Encyclopedia of Anti-Revisionism On-Line

I Wor Kuen

On the Declaration by OL on Party Building

First Published: IWK Journal, No. 3, January 1976.
Transcription, Editing and Markup: Paul Saba
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The October League’s (OL) recent declaration that the immediate organizational formation of the party is the central task of the communist movement is a further step in the wrong direction of OL’s consistent and consolidated right error on the question of party building. According to the OL, “the development of objective and subjective factors for party building have ripened” (Call, August, 1975, p. 11), making the immediate organizational formation of the party possible.

According to the OL,

The objective factors include the deepening of the present crisis in capitalism in which all of the basic contradictions in the system are coming to the forefront and bringing thousands of revolutionary-minded workers and oppressed people to Marxism-Leninism. Furthermore, the growing threat of war on the part of the imperialists as well as the increasing fascist threat serve as a warning the present period of pre-party organizations cannot adequately serve the people’s complex and difficult struggle which lies ahead. (Call, August, 1975, p. 11)

The “qualitatively new” subjective conditions are due, according to the OL, to the “great advances in the ideological struggle within the communist movement against revisionism and all other forms of opportunism . . . Through the struggle against revisionism, and in our work during this pre-party period, consolidated opportunist trends have “been exposed and driven from the ranks of this young movement—aliens to Marxism-Leninism. This fight against national chauvinism, Trotskyism, anarchism, syndicalism and ultra-’leftism’ in general, has strengthened the movement and set the stage for the organizational formation of the new party. (Call, August, 1975, p. 11)

OL’s position on party building makes serious ideological and political deviations. These deviations include the failure to recognize that struggle for a correct ideological and political line lies at the heart of party building. The OL has belittled the role of conscious struggle in the development of unity among communist forces. It has come out in the shallowness and vagueness of their political line and theoretical work. And it has also come out in their confusion and lack of scientific application of Marxism-Leninism in practice.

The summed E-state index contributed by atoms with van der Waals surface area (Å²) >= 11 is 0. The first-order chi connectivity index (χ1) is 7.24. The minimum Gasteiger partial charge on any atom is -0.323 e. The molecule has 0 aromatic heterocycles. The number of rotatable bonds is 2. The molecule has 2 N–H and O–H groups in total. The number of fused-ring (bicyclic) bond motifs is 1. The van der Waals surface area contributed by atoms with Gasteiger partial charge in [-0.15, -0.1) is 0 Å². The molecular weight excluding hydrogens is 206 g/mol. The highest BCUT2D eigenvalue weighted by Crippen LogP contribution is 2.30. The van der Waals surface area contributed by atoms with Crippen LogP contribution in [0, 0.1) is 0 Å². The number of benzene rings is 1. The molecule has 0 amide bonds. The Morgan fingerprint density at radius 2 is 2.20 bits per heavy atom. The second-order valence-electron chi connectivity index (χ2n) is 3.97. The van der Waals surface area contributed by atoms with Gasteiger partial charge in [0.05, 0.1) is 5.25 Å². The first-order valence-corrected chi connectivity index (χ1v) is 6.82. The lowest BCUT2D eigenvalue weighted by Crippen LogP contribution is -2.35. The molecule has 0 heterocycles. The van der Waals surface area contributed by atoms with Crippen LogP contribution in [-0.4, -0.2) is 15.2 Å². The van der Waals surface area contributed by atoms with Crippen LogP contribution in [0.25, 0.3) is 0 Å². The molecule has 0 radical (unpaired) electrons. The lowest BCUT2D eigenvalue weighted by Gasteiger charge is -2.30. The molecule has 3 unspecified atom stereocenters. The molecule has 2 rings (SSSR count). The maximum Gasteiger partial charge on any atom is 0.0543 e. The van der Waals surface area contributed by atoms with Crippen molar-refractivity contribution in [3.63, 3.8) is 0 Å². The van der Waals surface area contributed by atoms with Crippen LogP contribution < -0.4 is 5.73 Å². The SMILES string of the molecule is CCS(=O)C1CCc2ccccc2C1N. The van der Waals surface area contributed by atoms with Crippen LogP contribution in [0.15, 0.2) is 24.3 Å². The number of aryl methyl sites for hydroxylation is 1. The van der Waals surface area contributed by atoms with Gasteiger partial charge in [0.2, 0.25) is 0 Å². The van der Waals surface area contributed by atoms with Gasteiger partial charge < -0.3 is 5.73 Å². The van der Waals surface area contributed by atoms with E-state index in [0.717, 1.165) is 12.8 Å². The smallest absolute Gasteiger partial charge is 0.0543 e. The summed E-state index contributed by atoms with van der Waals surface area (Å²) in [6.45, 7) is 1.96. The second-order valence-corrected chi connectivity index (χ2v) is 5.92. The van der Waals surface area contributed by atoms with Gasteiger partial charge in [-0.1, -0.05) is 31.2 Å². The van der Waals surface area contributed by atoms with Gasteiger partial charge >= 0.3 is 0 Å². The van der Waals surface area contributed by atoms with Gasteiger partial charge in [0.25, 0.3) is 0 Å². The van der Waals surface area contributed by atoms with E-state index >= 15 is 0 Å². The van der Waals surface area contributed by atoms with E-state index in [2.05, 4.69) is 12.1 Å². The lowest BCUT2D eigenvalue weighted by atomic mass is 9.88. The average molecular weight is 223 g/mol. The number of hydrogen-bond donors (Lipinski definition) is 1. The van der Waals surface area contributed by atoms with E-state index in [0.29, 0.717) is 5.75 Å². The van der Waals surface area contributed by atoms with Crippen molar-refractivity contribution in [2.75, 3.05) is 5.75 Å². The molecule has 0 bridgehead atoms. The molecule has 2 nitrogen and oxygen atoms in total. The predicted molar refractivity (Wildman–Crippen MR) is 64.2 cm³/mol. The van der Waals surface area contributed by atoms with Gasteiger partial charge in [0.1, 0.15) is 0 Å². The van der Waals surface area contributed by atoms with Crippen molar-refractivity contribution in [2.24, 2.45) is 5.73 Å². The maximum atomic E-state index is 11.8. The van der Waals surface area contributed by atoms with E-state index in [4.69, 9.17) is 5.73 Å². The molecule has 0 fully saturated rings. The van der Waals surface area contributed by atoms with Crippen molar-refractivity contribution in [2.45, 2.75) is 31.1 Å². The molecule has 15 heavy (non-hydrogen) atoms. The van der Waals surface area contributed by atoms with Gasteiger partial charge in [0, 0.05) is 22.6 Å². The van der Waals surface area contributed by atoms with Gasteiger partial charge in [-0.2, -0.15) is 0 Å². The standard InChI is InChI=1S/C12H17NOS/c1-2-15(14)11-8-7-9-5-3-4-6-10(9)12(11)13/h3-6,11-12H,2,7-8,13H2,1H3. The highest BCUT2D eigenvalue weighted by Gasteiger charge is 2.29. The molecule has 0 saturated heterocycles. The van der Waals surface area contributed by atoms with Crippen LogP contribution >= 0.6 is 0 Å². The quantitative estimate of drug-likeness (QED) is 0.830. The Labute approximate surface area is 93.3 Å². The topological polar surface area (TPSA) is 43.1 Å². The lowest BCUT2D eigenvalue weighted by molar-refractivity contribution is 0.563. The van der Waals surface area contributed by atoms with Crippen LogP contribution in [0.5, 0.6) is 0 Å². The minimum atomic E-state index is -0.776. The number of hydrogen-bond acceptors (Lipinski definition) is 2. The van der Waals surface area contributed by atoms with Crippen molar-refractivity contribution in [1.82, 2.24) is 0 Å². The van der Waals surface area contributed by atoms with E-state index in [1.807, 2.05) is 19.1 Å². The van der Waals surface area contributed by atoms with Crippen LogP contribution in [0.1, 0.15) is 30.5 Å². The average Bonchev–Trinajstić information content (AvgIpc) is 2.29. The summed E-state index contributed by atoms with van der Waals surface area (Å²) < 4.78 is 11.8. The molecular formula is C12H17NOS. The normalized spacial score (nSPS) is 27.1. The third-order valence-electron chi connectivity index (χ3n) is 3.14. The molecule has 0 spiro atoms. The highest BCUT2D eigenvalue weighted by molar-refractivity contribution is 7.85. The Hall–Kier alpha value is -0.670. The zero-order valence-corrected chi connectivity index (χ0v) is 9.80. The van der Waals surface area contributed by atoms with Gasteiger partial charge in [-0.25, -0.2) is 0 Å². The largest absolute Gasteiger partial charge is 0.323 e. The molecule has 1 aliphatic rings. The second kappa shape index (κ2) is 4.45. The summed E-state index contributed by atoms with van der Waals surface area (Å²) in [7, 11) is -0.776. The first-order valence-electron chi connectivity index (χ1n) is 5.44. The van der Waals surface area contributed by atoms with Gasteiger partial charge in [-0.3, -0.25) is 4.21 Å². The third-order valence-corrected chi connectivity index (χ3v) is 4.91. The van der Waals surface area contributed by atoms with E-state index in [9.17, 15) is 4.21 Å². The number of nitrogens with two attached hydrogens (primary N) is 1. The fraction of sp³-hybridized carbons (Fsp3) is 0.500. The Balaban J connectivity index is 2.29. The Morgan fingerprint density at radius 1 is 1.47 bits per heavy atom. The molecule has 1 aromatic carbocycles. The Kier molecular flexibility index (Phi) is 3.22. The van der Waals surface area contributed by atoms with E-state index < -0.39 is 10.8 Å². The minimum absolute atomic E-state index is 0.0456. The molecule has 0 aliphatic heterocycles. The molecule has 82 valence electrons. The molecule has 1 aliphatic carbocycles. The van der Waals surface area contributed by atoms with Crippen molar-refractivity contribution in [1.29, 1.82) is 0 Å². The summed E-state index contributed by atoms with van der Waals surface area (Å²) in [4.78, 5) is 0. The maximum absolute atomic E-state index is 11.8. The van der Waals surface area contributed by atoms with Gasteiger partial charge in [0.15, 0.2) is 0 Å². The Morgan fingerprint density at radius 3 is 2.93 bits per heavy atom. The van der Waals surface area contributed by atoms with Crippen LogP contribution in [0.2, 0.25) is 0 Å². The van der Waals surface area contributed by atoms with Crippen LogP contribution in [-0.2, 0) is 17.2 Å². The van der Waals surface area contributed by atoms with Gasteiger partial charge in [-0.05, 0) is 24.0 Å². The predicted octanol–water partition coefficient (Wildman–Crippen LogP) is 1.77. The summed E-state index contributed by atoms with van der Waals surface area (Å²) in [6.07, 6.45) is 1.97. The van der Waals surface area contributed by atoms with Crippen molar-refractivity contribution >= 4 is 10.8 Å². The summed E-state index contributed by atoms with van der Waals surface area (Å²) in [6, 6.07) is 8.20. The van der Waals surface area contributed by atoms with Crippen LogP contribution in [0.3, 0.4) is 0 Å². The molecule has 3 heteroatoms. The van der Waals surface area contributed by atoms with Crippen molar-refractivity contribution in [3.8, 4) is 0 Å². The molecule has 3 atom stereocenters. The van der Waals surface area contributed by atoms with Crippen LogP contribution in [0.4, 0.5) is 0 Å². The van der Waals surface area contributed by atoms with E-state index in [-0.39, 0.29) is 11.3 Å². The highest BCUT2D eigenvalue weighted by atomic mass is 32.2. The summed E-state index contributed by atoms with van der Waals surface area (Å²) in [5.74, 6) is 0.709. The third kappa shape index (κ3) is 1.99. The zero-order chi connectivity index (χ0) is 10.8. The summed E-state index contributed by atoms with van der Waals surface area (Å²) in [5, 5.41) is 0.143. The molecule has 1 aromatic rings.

Looking at their past position in their 1973 pamphlet on party building in the U.S., their position is reflected in their one-sided emphasis of the unity that develops through immediate day-to-day struggles and their dependency upon the spontaneous movement in building unity among communists.

A real Communist Party can only develop in the course of struggle. It is here we, as well as the masses, learn to distinguish between what people SAY and what they DO. In recent months, we have seen more and more examples of communist groups playing a leading role in the workers’ movement; leading strikes; and building united-front demonstrations against the government’s policies of war and fascism. The increased level of this kind of work has made a higher level of unity among the communists possible.

To help forge unity, as much practical cooperation as possible between the different groups should be encouraged. As they, begin to develop unity in the course of practical work, organizational unity will become more of a reality. They must consult and work jointly in the united front and factory work whenever possible. This includes work among, the multi-national as well as the national groups. This kind of cooperation is necessary because of the absence of one center. (OL, Party Building in the U.S., spring, 1973, p. l4, emphasis added)